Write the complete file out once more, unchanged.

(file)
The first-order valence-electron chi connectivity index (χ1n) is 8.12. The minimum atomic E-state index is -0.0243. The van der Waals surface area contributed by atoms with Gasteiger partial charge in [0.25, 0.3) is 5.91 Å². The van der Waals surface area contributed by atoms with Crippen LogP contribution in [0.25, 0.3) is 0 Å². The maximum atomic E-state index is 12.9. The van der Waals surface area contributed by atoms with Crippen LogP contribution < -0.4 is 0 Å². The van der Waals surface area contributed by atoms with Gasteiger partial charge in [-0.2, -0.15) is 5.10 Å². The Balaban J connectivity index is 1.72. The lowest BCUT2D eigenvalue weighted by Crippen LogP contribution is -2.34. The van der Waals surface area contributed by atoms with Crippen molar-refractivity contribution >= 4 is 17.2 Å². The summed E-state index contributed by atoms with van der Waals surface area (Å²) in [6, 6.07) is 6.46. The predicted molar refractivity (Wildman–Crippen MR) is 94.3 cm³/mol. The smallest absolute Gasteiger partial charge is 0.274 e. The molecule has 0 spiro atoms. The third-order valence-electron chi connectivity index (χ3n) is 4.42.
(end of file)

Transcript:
The first-order valence-electron chi connectivity index (χ1n) is 8.12. The minimum atomic E-state index is -0.0243. The van der Waals surface area contributed by atoms with Gasteiger partial charge in [0.25, 0.3) is 5.91 Å². The van der Waals surface area contributed by atoms with Crippen LogP contribution in [0.25, 0.3) is 0 Å². The maximum atomic E-state index is 12.9. The van der Waals surface area contributed by atoms with Crippen LogP contribution < -0.4 is 0 Å². The van der Waals surface area contributed by atoms with Gasteiger partial charge in [-0.2, -0.15) is 5.10 Å². The Balaban J connectivity index is 1.72. The lowest BCUT2D eigenvalue weighted by Crippen LogP contribution is -2.34. The van der Waals surface area contributed by atoms with Crippen molar-refractivity contribution >= 4 is 17.2 Å². The summed E-state index contributed by atoms with van der Waals surface area (Å²) in [6, 6.07) is 6.46. The predicted molar refractivity (Wildman–Crippen MR) is 94.3 cm³/mol. The smallest absolute Gasteiger partial charge is 0.274 e. The molecule has 0 spiro atoms. The third-order valence-electron chi connectivity index (χ3n) is 4.42.